"Incidence" of spoken language disorders refers to the number of new cases identified in a specified time period. No reliable data on the incidence of spoken language disorders in children were located.
"Prevalence" of spoken language disorders refers to the number of people who are living with a spoken language disorder in a given time period. The variability in prevalence estimates below is attributed to differences in how language impairment is defined, the nature of the population studied, and variations in the methodological procedures used (Law, Boyle, Harris, Harkness, & Nye, 2000; Pinborough-Zimmerman et al., 2007).
In children 7 years old and younger in the United Kingdom the median prevalence of receptive language delay/disorder ranged from 2.63%-3.59%, expressive language delay/disorder ranged from 2.81%-16%, and combined receptive and expressive language delay/disorder ranged from 2.02%-3.01% (Law et al., 2000).
The prevalence of language impairment in Canadian kindergarten children was 8.04% overall, 8.37% for girls, and 8.17% for boys (Beitchman, Nair, Clegg, & Patel, 1986).
Among Canadian children 7 to 14 years old with psychiatric disorders, 40% were found to have a language impairment (Cohen, Barwick, Horodezky, Vallance, & Im, 1998). In the Northeastern region of the United States, about 40%-50% of children and adolescent speakers of Spanish and English who were referred for psychiatric services were found to have a language delay or impairment following testing in both languages (Toppelberg, Medrano, Morgens, & Nieto-Castañon, 2002).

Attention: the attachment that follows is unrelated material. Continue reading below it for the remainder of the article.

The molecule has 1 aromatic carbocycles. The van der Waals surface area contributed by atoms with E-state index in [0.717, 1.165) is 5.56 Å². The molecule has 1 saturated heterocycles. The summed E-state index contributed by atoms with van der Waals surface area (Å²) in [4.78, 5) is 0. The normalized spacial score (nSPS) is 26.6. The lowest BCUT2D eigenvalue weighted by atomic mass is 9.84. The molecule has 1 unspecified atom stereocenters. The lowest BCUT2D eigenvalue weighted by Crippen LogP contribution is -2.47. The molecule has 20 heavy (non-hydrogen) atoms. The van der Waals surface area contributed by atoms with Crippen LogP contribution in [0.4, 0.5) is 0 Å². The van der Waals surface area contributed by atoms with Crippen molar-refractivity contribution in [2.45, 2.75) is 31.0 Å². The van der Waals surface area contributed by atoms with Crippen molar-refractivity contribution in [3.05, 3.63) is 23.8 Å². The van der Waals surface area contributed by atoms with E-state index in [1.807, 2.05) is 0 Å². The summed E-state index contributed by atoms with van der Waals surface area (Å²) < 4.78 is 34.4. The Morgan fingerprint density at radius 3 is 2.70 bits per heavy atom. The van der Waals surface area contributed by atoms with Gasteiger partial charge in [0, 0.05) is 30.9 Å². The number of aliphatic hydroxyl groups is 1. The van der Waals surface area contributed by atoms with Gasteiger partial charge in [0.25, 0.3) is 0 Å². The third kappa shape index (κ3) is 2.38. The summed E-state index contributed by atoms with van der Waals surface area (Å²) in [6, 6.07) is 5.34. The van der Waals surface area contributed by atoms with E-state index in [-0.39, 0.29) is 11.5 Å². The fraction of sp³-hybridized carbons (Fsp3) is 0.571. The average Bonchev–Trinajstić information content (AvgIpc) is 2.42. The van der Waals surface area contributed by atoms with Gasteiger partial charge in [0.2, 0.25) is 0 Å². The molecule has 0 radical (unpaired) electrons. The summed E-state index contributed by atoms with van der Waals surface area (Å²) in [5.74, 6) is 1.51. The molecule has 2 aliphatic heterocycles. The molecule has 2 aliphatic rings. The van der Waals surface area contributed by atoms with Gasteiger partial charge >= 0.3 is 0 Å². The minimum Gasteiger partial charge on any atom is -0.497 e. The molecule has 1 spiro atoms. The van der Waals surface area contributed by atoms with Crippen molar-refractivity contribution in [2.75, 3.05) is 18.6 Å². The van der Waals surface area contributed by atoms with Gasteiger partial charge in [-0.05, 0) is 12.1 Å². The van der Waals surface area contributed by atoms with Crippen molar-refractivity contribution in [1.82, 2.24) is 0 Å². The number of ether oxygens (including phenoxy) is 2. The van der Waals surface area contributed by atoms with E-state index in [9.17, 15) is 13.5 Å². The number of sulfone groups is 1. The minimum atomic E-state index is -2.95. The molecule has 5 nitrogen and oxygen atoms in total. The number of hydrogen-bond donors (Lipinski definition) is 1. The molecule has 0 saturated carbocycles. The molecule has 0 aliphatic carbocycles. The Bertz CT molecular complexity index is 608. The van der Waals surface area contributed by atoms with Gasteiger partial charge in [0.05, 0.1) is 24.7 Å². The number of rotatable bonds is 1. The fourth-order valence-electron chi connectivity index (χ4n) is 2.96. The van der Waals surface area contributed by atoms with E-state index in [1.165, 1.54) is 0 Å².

The prevalence of SLI for kindergartners in the upper Midwestern region of the United States was 7.4% overall, 6% for girls, and 8% for boys (Tomblin et al., 1997). Prevalence of SLI in racial/ethnic groups was highest in Native Americans, with African Americans being the next highest, followed by Hispanics, and then Whites. No students of Asian descent presented with SLI (Tomblin et al., 1997); however, other research does indicate that SLI is present in children of Asian descent (Gray, 2003; Lahey & Edwards, 1999).